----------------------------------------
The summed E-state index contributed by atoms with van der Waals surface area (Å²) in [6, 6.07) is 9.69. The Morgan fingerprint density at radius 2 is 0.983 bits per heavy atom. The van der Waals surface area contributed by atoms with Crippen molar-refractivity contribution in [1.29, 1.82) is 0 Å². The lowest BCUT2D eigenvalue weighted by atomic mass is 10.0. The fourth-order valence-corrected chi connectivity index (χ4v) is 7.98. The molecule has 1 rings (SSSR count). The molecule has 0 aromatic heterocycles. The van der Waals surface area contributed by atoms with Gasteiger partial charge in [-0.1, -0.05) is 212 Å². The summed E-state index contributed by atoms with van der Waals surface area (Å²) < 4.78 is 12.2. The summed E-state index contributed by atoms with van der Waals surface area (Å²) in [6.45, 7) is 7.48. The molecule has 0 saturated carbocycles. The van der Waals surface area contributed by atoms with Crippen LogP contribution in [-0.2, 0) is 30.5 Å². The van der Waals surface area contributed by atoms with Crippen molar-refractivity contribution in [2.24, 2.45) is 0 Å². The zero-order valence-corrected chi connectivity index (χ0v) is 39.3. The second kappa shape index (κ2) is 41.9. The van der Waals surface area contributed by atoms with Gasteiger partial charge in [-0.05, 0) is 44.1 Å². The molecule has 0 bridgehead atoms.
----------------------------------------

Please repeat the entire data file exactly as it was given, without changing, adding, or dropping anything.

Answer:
The summed E-state index contributed by atoms with van der Waals surface area (Å²) in [6, 6.07) is 9.69. The Morgan fingerprint density at radius 2 is 0.983 bits per heavy atom. The van der Waals surface area contributed by atoms with Crippen molar-refractivity contribution in [1.29, 1.82) is 0 Å². The lowest BCUT2D eigenvalue weighted by atomic mass is 10.0. The fourth-order valence-corrected chi connectivity index (χ4v) is 7.98. The molecule has 1 rings (SSSR count). The molecule has 0 aromatic heterocycles. The van der Waals surface area contributed by atoms with Gasteiger partial charge in [-0.1, -0.05) is 212 Å². The summed E-state index contributed by atoms with van der Waals surface area (Å²) < 4.78 is 12.2. The summed E-state index contributed by atoms with van der Waals surface area (Å²) in [6.45, 7) is 7.48. The molecule has 0 saturated carbocycles. The van der Waals surface area contributed by atoms with Crippen LogP contribution in [-0.2, 0) is 30.5 Å². The van der Waals surface area contributed by atoms with Crippen molar-refractivity contribution in [2.24, 2.45) is 0 Å². The zero-order valence-corrected chi connectivity index (χ0v) is 39.3. The second kappa shape index (κ2) is 41.9. The van der Waals surface area contributed by atoms with Gasteiger partial charge in [-0.05, 0) is 44.1 Å². The molecule has 0 bridgehead atoms.